6. Hidden in the dense woods and next to a dark pond, lies the shack of the herder. The herder is a prisoner of the temple. Once the Great Bull was found in her herd, the Priest-queen of Eshnunna sealed her in the temple gardens so she would not contest her power. Ilinna has spent nearly her entire life in the confines of the beautiful valley, never laying eyes on the outside world. With age, she has grown bitter and resentful up to the point where she has started to hate Amsur, the animal who is her only companion; the reason for her exaltation as well as her imprisonment.

Ilinna, the herder: pwr 2, save 10, end 10. Wearing a white robe of simple design and armed with a herder’s staff (dmg 1d6; the wielder of the staff may force the bull to obey a simple command once (always for Ilinna); 2000 s).

7. Behind the palace, a seldom used flight of steps leads down to the lower garden where Amsur resides. Amsur is a bull the size of an elephant, with skin that gleams of bronze and gold. He is maddened by noise and drawn by fire, and cannot speak any common tongue. However, he can obey direct commands from his mistress Ilinna.

Amsur, the Giant Bull: pwr 5, save 5, end 60. Gleaming hide (armor 8) and spear-like horns (dmg 2d8). Amsur may both move and attack at the same time. Legends has it that Amsur cannot be damaged by fire, instead he seems to thrive of it.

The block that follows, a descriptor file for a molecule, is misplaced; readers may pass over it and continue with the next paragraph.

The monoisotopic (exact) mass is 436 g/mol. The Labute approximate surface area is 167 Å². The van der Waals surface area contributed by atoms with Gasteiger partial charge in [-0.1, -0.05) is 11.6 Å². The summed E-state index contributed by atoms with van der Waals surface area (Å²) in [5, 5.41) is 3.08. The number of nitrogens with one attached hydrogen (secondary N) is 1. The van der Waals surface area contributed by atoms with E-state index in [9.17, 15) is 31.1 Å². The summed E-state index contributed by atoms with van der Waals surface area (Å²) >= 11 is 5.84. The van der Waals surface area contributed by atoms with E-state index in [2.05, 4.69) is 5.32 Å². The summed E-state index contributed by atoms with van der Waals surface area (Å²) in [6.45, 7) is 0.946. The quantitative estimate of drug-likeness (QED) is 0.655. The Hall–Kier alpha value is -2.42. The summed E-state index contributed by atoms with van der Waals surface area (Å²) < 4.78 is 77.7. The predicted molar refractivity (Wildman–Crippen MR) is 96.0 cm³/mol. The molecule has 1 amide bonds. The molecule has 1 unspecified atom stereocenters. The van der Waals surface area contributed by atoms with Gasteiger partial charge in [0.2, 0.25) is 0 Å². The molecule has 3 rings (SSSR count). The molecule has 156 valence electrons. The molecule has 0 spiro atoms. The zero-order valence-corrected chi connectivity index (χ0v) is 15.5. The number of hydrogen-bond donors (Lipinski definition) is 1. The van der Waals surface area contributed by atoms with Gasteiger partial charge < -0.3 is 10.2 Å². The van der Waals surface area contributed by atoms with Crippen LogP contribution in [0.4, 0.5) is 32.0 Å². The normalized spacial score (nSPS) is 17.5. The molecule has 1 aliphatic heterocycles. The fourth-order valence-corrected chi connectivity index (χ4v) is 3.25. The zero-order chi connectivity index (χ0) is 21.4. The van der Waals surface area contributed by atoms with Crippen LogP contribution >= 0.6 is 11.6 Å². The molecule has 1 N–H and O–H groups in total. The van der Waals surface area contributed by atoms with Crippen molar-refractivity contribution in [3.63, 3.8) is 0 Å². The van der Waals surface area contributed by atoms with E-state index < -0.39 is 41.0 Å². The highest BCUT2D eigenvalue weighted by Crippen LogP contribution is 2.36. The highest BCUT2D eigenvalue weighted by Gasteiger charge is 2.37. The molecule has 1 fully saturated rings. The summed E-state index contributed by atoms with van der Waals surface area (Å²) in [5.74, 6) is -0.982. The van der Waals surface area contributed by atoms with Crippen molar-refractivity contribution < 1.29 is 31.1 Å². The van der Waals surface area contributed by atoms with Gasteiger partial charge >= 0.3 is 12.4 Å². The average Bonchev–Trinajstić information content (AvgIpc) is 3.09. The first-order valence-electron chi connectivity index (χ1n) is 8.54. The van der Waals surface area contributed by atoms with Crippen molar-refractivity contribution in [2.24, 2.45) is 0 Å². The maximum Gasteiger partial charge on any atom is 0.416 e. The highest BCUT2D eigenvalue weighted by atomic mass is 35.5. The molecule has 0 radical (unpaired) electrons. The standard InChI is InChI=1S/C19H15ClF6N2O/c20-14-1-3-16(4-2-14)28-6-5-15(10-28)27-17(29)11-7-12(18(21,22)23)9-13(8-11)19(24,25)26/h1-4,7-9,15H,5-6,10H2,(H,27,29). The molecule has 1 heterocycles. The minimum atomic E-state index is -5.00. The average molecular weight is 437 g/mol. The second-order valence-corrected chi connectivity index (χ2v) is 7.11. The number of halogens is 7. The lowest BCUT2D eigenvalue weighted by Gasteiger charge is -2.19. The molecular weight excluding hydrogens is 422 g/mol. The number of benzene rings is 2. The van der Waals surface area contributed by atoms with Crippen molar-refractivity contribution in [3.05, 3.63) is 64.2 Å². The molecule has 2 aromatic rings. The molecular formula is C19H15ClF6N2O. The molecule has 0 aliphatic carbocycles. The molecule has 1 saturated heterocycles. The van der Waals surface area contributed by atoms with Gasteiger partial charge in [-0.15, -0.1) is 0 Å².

The Golden Hide of Amsur: From Amsur’s hide, a potent armor can be made during a night. When making the armor you only get one chance. If you succeed, you make a full set of armor for one person. The rest of the hide is useless, damaged or too hard to work. The armor (armor 8; wt 8; 1200 s) renders its bearer immune to fire.

8. A circle of pink stones, erect by the first inhabitants of the lands. Here, the haruspices’ court is held whenever assembled. Roll a 1d6: on a 4-5 one sky-watcher sits here contemplating; on a 6, there’s some sort of meeting.

9. Framing the garden to the west, north and east is Mount Itut.




13. Rising above the temple servants’ quarters is the tall haruspex tower from where the royal bird-watchers observe the omens of the sky. A secret passage and a hundred hidden steps lead to the watch tower (2) of the temple garden.


15. Vendors, selling rare birds, salt and flowers for offerings at the gate of the secluded garden.


17. A dark lake. No-one knows how deep it is. On the western shore, there is a large wetland covered in reed.

18. The Malachite mines.

19. In the salt market, hidden from inhospitable and fickle weathers under large canvases, salt in any color, shape and taste is traded together with gems and minerals found in the mountains. Problems with the caravan route is threatening the traders of Eshnunna with ruin. Currently, some of the merchants keep closed since they have nothing to sell whereas others are overstocked and desperate for customers.